Pompano at fish market;
(Photo by tutincommon)
In order to meet demand, snubnose pompano have been raised on fish farms in many Asian countries, and Singapore is no exception. According to this review on aquaculture of 3 popular fish species in Singapore, farming of snubnose pompano locally was first introduced from Taiwan in the early 1990s. Juveniles from hatcheries in other countries are imported, then raised to market size in floating net cages. Fed on a diet of commercial pellets and trash fish, the fish take slightly less than a year to reach a size suitable for harvesting.
(Photo by Stinkee Beek)
Pompano are also highly sought after by anglers and sport fishermen, with large numbers being stocked in some local fishing ponds.
Pompano weighing 4.32 kilograms, caught at a fishing pond in Pasir Ris;
(Photo by Factor-Six)
Pompano may also be caught in the shallow seas around Singapore.
Pompano weighing 6 kilograms, caught off Horsburgh Lighthouse;
(Photo by wooshaw)
Large pompano weighing 8 kilograms, caught off Changi;
(Photo by adrianlim07)
A day's catch, including several pompano, at Changi Beach;
(Photo by hairul fitrizan)
A fish out of water
The occurrence of a marine fish within the Marina Bay area is not too surprising, considering that the former river estuary is still in the process of transformation into a freshwater reservoir. It is possible that this particular fish was disoriented and unable to cope with the low salinity; although the snubnose pompano is known to inhabit brackish water habitats, it probably cannot survive in freshwater for long. Which could explain why it was described as being in a daze, rendering it possible for a person to catch it with his bare hands. Even though it was released, I would say that this fish is probably doomed.
According to this study, which surveyed the fishes of Marina Basin before the construction of the Marina Barrage, it would appear that a number of marine fishes would be unable to survive within the new Marina Reservoir. Although no pompano species were recorded during the survey, 4 other species of carangid fishes were found at Marina Channel, and given their tolerance for brackish waters, it is likely that snubnose pompano were also present but not caught. Like many other marine species, even if these fishes can survive the conversion of Marina Reservoir into a freshwater habitat, it is doubtful that they will be able to breed and sustain their populations.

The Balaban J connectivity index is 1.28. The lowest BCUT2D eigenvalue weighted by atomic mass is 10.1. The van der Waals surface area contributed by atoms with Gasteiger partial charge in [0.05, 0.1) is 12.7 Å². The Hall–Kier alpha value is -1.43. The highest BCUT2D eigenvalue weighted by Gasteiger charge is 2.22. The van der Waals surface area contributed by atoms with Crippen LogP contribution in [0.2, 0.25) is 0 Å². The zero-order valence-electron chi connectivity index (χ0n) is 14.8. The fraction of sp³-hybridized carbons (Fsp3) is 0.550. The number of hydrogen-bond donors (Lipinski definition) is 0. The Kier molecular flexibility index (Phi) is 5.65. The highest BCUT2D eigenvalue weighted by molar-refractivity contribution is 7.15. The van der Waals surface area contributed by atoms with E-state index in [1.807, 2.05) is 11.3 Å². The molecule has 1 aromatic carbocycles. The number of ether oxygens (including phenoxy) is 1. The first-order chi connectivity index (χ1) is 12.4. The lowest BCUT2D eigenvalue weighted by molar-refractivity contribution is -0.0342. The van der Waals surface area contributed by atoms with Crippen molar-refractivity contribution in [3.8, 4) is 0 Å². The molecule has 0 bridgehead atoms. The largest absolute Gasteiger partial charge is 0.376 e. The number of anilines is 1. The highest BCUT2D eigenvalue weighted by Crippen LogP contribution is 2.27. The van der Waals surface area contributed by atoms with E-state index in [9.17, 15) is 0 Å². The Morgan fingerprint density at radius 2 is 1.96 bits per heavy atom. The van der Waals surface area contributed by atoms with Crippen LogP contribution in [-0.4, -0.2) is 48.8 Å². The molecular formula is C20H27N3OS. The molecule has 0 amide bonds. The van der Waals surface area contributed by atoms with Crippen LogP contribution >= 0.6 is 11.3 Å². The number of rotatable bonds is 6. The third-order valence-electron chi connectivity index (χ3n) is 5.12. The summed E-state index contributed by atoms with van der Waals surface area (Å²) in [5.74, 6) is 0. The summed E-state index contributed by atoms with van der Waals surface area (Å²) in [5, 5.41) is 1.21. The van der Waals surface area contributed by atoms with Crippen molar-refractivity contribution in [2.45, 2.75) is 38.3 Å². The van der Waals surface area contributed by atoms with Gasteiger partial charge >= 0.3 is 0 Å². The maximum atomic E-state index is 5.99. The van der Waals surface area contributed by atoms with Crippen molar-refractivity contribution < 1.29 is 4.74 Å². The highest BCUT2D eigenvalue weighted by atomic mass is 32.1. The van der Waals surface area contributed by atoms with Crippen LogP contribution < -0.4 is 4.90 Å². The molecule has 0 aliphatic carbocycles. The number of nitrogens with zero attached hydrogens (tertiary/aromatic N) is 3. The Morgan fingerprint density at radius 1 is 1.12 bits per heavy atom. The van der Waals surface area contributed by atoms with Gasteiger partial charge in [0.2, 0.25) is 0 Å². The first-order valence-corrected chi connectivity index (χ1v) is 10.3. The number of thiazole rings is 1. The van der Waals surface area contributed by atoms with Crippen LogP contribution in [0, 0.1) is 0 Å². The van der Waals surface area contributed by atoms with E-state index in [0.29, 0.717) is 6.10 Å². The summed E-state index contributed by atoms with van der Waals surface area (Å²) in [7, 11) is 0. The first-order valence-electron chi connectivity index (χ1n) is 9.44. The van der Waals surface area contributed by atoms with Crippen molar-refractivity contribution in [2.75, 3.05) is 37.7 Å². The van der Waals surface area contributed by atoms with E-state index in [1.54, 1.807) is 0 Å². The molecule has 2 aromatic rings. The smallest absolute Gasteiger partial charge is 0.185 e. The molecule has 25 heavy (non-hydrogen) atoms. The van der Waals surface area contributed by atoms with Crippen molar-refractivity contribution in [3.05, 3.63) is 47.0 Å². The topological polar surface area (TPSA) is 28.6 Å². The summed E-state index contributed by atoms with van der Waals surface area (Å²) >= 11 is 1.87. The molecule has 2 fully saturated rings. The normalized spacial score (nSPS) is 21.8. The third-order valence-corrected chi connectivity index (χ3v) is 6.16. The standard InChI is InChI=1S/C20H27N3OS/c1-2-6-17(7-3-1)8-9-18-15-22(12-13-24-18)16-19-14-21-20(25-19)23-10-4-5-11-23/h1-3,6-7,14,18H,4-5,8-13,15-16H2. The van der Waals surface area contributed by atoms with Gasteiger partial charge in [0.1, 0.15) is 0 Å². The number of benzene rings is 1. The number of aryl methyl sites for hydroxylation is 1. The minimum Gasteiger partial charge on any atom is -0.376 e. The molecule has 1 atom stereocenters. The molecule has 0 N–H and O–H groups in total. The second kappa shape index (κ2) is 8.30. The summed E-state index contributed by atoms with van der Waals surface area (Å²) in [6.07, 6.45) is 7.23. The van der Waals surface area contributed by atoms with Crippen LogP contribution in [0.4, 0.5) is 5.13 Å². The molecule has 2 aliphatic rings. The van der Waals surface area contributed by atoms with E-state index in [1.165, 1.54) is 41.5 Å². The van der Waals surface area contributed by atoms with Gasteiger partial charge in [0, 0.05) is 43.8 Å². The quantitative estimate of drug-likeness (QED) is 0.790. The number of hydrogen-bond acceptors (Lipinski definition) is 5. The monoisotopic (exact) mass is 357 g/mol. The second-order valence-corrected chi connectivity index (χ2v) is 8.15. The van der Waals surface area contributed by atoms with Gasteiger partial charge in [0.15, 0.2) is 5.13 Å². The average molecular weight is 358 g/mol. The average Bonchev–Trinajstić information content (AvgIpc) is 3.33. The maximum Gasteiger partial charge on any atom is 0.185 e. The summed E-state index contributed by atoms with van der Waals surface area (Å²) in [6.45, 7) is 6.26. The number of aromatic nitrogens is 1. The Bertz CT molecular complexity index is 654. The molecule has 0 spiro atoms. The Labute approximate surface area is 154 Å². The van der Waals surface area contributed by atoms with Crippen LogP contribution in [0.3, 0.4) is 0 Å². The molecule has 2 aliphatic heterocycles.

Given that the snubnose pompano is a schooling fish, I wonder if there are any recent sightings or records of similarly dazed or even dead fish of the same species being found in the Marina Bay area. Or have they all already been caught and eaten by opportunistic anglers?
Another possibility is that this was a fish that had been purchased and then released into Marina Bay, in yet another misguided and poorly planned attempt at animal liberation to gain merit. It appears that in recent years, marine animals are the preferred choice of well-meaning Buddhist devotees; it is easy to purchase large numbers of fishes, and shellfish such as crabs, bivalves or conchs, and then either hire a boat and release the animals into the sea, or set them free at the beach. In fact, this particular photo gallery appears to document a release of juvenile snubnose pompano at a fish farm accessible from Changi Point.
My comments on this practice are best reserved for another time, but I am aware that there are a horrifying number of people who do not realise that they are releasing animals into habitats that are hostile or even deadly to them; in such cases, it includes releasing freshwater fishes into the sea, and vice versa. I would not be surprised if this particular pompano had been bought from a market, fish farm, or fishing pond, and then released into Marina Bay, with the person failing to even understand that marine fishes cannot survive in a freshwater reservoir in the first place. And of course, there is also the fact that Vesak Day is in a few days' time, which is highly suggestive that this was a botched attempt to grant this fish a better life.
Either way, I doubt this fish will be swimming in Marina Reservoir for much longer. I cannot find any information as to the current salinity of the water there, but I would suppose that a marine fish is ill-suited to survive there in the long run.
It is a fascinating sighting, and it does illustrate that our waterways are far from polluted and lifeless. However, this record also raises several questions regarding the origin of the fish; was it an unfortunate inhabitant of the original Marina Bay, trapped within an increasingly hostile environment? Or was it a hapless victim of misplaced good intentions?